Which is the Best Publisher for my Ebook?

How can an author evaluate a publisher’s offer for ebook rights? Sometimes an author finds themselves in the lucky position of having three choices.

1 a mainstream publisher makes an offer to put on of their backlist titles into ebook. They offer a standard royalty, but no advance.

2 an ebook-only publisher, perhaps in America, offers a higher royalty, which is nice, but it only kicks in after a certain amount of money has been earned back, to cover their costs.

3 if the author is being asked to subsidise the cost of production themselves, perhaps they should go the whole hog and publish the ebook themselves too? Then they would get to keep all the money received from sales.

How should the author or her agent resolve this dilemma?

This is a question which takes us back to the fundamentals of what we can expect from a publisher, and which one will do the best job. My answer to this question is that the author should choose the route that will give the book the most publicity, because that is what will ultimately lead to the most sales in the long term.

Option number 1 – the mainstream publisher – will start making the author money straight away, in the next royalty statement, with no deductions. The book will be published alongside several others, which will hopefully give it enough ‘critical mass’ to be noticed.

Option number 2 will make more money in the long run, but only after the contribution has earned out – and how many sales will it take to cover that?? Is the level of contribution the author is expected to make realistic for the stature of the book? The ebook-only publisher is likely to have fewer titles, so this one might get more personal attention, but are they big enough to make a splash with it?

Option number 3 is a risky business – after all, publishing is all about risk. Obviously there are the upfront costs of production, which includes proofreading the conversion, a new cover design, and then there is the whole business of selling the ebook around the world. But if the author already has a ‘platform’ with a large number of followers or fans, it could be the best option.

Publishing is all about publicising the authors work and making it available so the best choice of publisher will be the one who can do that most effectively. That may be the mainstream publisher who has well-oiled channels to the market; it may be the ebook-only publisher who understands their niche and has the energy and focus to drive each book to success; or it may be the author herself who is in touch with enough readers to persuade them to part with their hard earned cash in return for a good read.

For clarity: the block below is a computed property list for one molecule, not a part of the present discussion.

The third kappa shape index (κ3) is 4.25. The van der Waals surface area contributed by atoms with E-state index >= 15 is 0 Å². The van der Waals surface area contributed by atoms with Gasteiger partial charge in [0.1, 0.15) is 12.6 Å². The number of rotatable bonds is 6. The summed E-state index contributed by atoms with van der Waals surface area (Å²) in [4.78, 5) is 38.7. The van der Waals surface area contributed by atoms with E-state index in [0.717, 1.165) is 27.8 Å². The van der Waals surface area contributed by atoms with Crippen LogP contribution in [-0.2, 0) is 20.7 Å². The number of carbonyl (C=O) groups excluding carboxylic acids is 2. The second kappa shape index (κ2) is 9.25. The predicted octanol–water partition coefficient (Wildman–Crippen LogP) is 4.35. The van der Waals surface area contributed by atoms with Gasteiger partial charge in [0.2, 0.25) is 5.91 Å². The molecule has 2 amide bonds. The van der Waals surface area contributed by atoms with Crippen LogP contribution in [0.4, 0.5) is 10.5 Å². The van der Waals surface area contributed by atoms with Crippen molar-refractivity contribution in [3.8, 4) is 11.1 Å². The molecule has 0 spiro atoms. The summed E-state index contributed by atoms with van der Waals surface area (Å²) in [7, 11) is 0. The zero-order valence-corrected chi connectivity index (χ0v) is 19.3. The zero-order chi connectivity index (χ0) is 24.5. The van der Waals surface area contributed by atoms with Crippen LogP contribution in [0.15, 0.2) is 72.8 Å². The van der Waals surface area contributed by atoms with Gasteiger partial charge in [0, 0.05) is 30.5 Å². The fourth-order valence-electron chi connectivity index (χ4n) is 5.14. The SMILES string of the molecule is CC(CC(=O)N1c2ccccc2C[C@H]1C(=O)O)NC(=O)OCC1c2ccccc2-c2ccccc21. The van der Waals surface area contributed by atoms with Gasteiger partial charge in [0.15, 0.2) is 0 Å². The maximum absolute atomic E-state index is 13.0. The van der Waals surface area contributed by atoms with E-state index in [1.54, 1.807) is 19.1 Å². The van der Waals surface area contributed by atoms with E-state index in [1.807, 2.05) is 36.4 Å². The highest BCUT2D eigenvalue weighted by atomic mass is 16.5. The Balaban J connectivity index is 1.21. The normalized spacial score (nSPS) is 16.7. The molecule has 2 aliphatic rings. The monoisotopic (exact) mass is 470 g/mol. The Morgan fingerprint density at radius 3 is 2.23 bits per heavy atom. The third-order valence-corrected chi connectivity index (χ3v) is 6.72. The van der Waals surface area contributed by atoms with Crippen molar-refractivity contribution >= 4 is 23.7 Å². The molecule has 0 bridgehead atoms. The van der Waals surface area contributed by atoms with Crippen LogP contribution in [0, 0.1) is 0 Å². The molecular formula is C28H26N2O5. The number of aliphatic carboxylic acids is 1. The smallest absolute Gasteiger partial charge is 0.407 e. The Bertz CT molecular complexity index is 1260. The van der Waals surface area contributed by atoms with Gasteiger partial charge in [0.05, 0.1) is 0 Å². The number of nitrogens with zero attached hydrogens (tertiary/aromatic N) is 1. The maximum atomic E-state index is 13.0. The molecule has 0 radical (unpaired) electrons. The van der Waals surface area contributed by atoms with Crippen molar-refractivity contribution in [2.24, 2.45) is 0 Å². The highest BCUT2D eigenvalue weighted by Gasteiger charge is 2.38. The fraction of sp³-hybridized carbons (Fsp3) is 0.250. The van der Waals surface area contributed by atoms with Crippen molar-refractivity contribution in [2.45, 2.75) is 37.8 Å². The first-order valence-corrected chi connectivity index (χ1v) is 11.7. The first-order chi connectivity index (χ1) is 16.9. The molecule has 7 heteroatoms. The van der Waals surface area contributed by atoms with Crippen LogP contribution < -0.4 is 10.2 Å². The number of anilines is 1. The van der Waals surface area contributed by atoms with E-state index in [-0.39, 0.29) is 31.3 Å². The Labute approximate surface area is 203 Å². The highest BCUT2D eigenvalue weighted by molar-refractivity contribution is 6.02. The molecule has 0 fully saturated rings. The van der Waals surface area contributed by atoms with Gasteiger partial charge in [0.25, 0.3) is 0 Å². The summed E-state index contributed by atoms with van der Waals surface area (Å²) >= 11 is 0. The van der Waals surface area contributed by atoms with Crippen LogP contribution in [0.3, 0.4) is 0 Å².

Publishing is not about producing an ebook, putting it on sale in a couple of places and forgetting about it. That is almost as bad as printing a load of paperbacks and leaving them all in the warehouse. The real work of publishing is telling people about it and enthusing them, and the publisher who will do that is the best one for an author’s book.

Agents – publish and be damned

Opinions abound about whether literary agents should help their authors to self-publish, as a big New York agency, Trident, comes out with the news that it is starting to do just that.

In all the flinging-up of hands in horror with allegations of greed and conflicts of interest, all the nuances are lost.  For example, Dean Wesley Smith says on his blog, that the dictionary definition of a publisher is one who issues copies of a book to the public, but I think the definition is so much more than that.

I think one crucial question is: who owns the rights?  When an author signs a deal with an ordinary publisher, they hand over to them the right to publish their book.  However when an author self-publishes their book, they don’t give any rights to anyone – they own all the publishing rights and are making use of them.  If an agent buys rights in an author’s book, then perhaps yes, they are publishing it,  but if the agent does not acquire any rights, leaving the author in the driving seat, then they are not publishing it, but rather they may be helping the author to self-publish it.

Another question is: who is paying for it?  Some agents pay for the production of the ebook edition themselves, and take all the risk, as a publisher does, and perhaps the “royalty” they pay the author reflects that.  In other agencies the author pays for everything, paying the agent to do the work on his behalf.

And how is the agent paid – in profits, or on commission?  This is another defining feature.  If the agent has paid for the production and any other work such as marketing, then they will need to get that money back through sales. They would probably need to suggest a 50:50 split of the income in order to cover their outlay.

If on the other hand, the author has paid the production costs, then commission on the sales made as a result of the agent’s work is more appropriate, and would be much lower than 50%.

Dean Wesley Smith says an agent stands to make “a ton more money” on a book by charging “publishing fees” plus commission than they would if they sold the rights in the usual way, and only received commission, and he says this leads to a conflict of interest.  The only thing is, an agent will always make more money selling the rights to a mainstream publisher, because of the huge difference in the number of copies the book will sell and the advance it will get.  For an agented author, the self-published route is a last resort for when the commercial publishers have given up.

And anyway, in my experience, those “publishing fees” tend to get spent on production – that’s what they’re for – and it is extremely unlikely that any agent or  author would make a ton of money out of a book published in this way.  If they thought the book was capable of that, they would sell the rights to a proper publisher.